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A Very Minor Prophet: A Novel
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A Very Minor Prophet: A Novel

3.93  ·  Rating details ·  102 Ratings  ·  15 Reviews
A Very Minor Prophet is the story of how Barth Flynn, a barista swimming upstream against purposelessness in Portland, Oregon, becomes the faithful scribe of Joseph Patrick Booker. Booker is a dwarf preacher who serves Voodoo donuts, Stumptown coffee, and, while his congregation throws PBR cans at him, rants about George W. Bush during the height of the 2004 presidential e ...more
Paperback, 200 pages
Published April 3rd 2012 by Hawthorne Books (first published April 1st 2012)
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Feb 04, 2012 rated it it was amazing
I'm still wrestling with what to think of this book. I wouldn't call it a graphic novel, or an illustrated novel, or a novel with's just something else entirely. In any event, it's good. Parts are presented as a traditional novel, part are illustrated sermons using cut-ups of Tattoo from "Fantasy Island," it presents a narrative in a unique way but still brings solid writing to the table. It hits hard emotionally at the same time that it dazzles. It deals with a message but doesn't ...more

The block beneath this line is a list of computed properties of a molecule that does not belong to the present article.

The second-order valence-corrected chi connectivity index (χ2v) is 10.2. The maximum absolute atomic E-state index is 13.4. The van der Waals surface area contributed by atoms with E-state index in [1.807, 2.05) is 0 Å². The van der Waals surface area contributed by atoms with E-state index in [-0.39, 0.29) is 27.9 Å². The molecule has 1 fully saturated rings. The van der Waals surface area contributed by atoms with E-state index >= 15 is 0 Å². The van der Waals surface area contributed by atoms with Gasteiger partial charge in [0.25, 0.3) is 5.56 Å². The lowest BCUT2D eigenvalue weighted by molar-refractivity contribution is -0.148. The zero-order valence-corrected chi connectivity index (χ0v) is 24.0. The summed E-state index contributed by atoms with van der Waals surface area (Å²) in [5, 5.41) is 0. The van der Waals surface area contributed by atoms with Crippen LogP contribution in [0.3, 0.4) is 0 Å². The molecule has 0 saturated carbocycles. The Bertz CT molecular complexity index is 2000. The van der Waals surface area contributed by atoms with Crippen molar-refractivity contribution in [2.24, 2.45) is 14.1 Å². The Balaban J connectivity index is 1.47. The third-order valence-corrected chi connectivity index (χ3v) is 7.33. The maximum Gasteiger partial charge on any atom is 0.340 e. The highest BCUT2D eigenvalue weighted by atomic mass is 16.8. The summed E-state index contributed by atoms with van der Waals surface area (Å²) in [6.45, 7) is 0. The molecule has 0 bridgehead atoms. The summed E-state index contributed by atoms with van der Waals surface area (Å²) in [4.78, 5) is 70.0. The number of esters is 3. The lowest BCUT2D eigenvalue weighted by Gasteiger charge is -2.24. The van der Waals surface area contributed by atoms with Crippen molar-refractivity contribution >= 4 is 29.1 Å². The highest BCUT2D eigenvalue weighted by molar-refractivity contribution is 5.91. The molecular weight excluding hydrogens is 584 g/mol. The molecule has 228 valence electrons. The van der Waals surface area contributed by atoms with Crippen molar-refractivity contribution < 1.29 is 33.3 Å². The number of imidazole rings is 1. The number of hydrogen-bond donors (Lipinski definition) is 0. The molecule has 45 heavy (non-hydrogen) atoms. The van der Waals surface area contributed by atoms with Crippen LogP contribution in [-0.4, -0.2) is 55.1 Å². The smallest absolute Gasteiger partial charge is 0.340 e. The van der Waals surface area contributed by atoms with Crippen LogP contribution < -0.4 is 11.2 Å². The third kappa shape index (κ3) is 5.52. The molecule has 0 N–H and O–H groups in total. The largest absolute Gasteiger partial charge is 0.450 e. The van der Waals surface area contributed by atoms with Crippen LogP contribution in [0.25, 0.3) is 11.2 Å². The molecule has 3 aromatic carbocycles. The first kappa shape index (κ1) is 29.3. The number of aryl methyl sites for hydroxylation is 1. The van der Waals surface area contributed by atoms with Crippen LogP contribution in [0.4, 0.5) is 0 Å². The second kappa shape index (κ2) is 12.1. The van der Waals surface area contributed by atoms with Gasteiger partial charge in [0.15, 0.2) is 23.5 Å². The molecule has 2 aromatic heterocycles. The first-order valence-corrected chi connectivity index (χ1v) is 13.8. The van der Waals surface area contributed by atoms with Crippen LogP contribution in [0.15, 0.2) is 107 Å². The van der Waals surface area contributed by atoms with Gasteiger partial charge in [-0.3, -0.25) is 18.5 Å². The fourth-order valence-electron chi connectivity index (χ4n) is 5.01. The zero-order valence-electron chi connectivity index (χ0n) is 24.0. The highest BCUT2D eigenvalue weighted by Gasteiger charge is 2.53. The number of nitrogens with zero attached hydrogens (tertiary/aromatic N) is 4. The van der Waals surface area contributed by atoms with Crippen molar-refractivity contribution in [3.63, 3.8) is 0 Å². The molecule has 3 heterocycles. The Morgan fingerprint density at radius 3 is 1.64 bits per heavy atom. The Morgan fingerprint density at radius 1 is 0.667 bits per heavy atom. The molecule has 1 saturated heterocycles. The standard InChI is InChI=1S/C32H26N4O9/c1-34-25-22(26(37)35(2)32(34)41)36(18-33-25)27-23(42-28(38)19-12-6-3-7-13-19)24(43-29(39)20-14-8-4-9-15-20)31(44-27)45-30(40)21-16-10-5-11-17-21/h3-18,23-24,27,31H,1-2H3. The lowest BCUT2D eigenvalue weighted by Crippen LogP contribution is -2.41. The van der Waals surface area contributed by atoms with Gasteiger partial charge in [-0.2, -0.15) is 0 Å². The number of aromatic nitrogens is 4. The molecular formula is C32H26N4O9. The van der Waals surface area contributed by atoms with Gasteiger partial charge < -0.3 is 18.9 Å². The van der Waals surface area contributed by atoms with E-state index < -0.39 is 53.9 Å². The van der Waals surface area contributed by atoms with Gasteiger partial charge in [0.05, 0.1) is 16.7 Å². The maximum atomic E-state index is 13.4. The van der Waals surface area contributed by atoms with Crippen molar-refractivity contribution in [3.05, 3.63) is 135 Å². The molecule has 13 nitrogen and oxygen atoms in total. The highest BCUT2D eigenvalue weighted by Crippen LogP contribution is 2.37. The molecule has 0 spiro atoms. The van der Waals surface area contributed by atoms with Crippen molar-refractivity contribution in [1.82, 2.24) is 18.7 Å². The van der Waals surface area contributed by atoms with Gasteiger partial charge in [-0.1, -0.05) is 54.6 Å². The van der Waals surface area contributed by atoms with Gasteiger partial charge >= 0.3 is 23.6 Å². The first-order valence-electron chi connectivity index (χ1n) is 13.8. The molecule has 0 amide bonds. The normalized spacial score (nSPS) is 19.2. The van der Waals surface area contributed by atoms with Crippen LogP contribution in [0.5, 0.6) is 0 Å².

Feb 06, 2012 rated it it was amazing
More, please, James Bernard Frost.
Büşra Büyükdağ
Hem yeraltı edebiyatı olur, hem de ayrıntı yayınları olur da sistem eleştirisi olmaz mı? Tabiki hayır. James Bernard Frost'un #ufacikbirpeygamber isimli eseri 'İsa kimi bombalardı?' sözüyle beni koşulsuz esir etti zaten kendine.. Genç yaşında hayattan bir beklentisi kalmamış Flynn'ın yağmurlu bir gün de kilise vari yapının içine girip cüce vaiz Booker'la tanışmasıyla başlıyor her şey. Hristiyanlığı, kiliseyi, İncil'de geçen ayetleri -diğer dinlerin de benzer eleştirilerden nasibini aldığı- sahte ...more
Cameron Scott
Dec 30, 2012 rated it it was amazing